a.) If Global Warming is very real, then we've done our bit to save civilisation. (Not 'save the planet' - The planet will be just fine heated up or no.)

b.) If it isn't, then we've helped ourselves anyway on other environmental concerns that are not at all contentious and for the sake of areas such as renewable energy - we won't run out.

The type of evidence I refer to is evidence refuting that. If to lessen the impacts of global warming require more than simple common sense measures (that we should be doing *anyway*) with adequate evidence to suggest that we must, then I may well join the 'debate'.
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I read this blog to learn about weather and climate, not to eavesdrop on the personal chitchat of people I don't know. I started flagging things the do not conform to the standard of being "relevant to the discussion of tropical weather, or the topic of the blog entry itself," but there were so many I gave up. Is there a webmaster or someone who screens comments for relevance?
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Quoting moonrocker:
There, there (theshepherd)I wrote on this blog because it's full of experts and weather lovers. If I wanted insults, I'd have written Don Rickles. If I wanted kooks, I'd have written Air America.
It's all good...no harm, no foul...LOL
Member Since: September 11, 2008 Posts: 9 Comments: 10077
I'm with ya Moonrocker.
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moonrocker - You might want to try Understanding and Responding to Climate Change from the National Academies of Science. I found it to be a good read and the source is credible.

FYI - the link is to a 3.3 MB pdf so those with slow connections might want to use caution.
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Admittedly, I'm not an expert and it's not my intention to be contentious.
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There, there (theshepherd)I wrote on this blog because it's full of experts and weather lovers. If I wanted insults, I'd have written Don Rickles. If I wanted kooks, I'd have written Air America.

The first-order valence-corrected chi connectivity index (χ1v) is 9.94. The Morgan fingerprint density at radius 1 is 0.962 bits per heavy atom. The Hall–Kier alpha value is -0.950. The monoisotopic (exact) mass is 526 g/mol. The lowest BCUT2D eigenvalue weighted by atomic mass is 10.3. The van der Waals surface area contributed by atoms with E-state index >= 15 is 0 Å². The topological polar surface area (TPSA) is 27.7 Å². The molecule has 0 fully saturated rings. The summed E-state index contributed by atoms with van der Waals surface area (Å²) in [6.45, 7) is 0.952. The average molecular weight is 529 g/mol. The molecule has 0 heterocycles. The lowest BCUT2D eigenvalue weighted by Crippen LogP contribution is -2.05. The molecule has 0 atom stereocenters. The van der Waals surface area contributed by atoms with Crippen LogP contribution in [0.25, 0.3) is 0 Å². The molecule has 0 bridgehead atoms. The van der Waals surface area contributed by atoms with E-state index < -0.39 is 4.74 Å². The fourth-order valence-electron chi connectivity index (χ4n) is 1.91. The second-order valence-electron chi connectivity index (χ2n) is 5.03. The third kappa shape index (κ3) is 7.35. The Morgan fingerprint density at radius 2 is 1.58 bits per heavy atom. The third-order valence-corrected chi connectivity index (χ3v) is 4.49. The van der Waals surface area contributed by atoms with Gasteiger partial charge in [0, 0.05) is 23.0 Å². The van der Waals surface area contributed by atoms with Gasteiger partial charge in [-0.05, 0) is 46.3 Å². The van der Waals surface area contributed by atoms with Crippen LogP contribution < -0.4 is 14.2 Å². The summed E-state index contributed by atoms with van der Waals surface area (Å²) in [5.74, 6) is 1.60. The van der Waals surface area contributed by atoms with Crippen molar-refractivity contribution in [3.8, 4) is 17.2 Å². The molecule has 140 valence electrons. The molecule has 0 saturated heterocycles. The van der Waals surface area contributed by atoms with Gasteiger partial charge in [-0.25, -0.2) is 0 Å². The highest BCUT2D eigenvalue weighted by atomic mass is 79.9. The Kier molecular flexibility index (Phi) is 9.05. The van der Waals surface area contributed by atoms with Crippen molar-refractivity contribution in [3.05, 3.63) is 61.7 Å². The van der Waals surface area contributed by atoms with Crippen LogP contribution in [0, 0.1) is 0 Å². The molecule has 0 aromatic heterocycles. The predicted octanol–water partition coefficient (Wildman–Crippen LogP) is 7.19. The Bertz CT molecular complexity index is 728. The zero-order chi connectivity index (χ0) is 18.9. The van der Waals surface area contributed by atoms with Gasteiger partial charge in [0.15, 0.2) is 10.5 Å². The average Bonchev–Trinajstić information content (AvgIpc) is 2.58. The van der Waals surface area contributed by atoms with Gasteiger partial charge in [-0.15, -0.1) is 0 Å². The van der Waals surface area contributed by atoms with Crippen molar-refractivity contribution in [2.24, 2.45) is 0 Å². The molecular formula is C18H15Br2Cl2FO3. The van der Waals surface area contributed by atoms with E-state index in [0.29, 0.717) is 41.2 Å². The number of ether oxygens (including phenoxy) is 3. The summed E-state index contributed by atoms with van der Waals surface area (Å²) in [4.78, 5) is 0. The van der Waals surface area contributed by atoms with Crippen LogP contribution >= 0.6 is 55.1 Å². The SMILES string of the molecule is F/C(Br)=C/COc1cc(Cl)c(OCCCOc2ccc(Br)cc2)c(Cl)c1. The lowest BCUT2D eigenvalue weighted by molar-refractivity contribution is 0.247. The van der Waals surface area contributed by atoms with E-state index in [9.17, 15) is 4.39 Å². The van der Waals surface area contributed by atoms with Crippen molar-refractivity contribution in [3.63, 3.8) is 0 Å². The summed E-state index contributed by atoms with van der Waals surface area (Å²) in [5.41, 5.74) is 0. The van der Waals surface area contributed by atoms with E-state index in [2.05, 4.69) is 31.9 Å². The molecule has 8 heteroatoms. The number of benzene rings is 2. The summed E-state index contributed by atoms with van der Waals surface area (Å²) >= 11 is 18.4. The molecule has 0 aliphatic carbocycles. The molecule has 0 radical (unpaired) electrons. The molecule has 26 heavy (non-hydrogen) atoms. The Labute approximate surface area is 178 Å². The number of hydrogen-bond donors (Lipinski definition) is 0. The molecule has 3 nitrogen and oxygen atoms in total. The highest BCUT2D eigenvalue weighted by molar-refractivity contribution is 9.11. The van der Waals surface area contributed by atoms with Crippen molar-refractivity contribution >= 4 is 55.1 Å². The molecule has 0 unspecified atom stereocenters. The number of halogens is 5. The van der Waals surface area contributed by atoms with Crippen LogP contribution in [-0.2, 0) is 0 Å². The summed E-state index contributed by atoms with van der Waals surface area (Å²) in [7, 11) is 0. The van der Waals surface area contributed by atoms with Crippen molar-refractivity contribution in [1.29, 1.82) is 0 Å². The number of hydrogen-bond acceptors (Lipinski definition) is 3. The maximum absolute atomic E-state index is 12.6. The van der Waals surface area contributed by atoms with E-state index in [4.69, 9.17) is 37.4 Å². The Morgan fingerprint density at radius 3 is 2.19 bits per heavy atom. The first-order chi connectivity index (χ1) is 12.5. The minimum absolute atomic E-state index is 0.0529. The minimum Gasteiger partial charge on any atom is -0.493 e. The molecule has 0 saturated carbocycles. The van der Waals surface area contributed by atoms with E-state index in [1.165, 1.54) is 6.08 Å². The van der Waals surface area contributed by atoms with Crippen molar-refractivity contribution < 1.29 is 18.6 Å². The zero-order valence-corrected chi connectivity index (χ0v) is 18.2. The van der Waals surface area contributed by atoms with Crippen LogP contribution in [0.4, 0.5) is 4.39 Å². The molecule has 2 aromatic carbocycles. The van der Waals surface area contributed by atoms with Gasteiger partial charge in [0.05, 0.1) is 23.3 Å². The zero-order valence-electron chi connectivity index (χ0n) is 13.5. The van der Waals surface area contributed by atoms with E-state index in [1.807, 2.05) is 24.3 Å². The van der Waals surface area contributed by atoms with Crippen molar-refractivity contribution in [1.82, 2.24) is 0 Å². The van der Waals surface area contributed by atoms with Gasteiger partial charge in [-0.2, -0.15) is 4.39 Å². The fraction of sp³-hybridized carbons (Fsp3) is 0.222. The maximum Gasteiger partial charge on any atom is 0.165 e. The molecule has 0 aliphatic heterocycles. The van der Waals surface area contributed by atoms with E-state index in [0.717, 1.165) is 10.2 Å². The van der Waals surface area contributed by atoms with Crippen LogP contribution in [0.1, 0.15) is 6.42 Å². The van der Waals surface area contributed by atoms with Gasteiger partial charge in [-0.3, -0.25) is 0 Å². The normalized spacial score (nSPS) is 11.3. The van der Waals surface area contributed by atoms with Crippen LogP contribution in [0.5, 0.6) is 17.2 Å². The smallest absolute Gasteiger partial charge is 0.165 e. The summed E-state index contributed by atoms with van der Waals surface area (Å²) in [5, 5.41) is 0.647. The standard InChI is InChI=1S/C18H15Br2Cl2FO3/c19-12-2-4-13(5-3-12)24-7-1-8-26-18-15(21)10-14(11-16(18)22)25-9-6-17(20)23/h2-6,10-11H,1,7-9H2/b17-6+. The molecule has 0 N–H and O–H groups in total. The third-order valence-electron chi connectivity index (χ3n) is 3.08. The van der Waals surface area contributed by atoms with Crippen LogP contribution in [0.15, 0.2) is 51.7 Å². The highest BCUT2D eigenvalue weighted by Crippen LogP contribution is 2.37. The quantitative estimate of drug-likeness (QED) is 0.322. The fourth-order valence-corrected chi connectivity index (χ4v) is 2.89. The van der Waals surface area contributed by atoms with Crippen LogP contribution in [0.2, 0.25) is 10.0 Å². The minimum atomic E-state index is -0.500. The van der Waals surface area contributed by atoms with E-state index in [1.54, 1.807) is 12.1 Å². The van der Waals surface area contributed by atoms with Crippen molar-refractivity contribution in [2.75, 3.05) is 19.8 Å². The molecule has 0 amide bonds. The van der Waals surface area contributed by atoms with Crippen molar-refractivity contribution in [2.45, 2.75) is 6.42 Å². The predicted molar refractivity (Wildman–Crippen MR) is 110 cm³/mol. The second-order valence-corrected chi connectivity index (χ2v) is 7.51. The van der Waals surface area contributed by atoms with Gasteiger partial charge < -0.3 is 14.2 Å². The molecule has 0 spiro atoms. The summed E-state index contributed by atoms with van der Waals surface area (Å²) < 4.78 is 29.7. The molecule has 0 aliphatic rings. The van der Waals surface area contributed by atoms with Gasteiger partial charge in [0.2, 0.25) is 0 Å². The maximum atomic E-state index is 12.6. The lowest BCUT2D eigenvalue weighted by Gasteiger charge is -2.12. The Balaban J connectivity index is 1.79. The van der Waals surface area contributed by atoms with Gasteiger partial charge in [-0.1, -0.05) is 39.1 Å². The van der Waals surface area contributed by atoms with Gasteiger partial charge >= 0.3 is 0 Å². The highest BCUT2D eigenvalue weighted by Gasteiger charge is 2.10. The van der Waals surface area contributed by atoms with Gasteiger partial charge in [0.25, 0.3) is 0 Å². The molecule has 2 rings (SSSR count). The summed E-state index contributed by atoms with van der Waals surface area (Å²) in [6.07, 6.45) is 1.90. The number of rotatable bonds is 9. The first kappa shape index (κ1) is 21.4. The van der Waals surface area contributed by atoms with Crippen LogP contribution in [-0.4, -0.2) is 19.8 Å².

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Quoting theshepherd:
Can someone straighten me out on this conflict?




Yeah. Ignore it. That's what I do.

It's bliss as the well worn cliche explicitly states. Still yet to find any evidence which draws me into the debate on either side...

Take the common side approach of reducing emissions and increasing recycling, and you win either way. Job done. :)

So many debates aren't worth the pixels they're typed on...
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Can someone straighten me out on this conflict?

Nope...LOL
And after Michael gets through insulting you, you'll be even further awash.
I just keep reading and try to learn.Maybe something will "click" one day.
Member Since: September 11, 2008 Posts: 9 Comments: 10077
With all due respect to the experts working on this global warming/climate change thing, I just can’t wrap my brain around the theory or the duel premise. That being, that it’s happening and that it’s caused by human activity. There are forecasts of doom, global catastrophe, “…it may already be too late…we must act and act now!” This crisis seems to have become so imminent, that we can’t even apply real science (that is, the scientific method) to the problem. Computer models and theorists seem to be running this show. The models predict the climate change potential and the theorists then predict the destruction and devastation it will cause, along with improvable theoretical solutions for the situation--couched in the caveat, “of course we don’t know if these measures will work but we have to act and act now!”
Then suddenly, CO2 becomes classified as a pollutant? A gas that has been considered to have relative proportional insignificant in our atmosphere. A gas that rolls in and out of solution with the churning of the ocean. A gas that we exhale and is produced by virtually all types of human activity--from power generation to water purification, to manufacturing to transportation to--you name it…this gas must be controlled?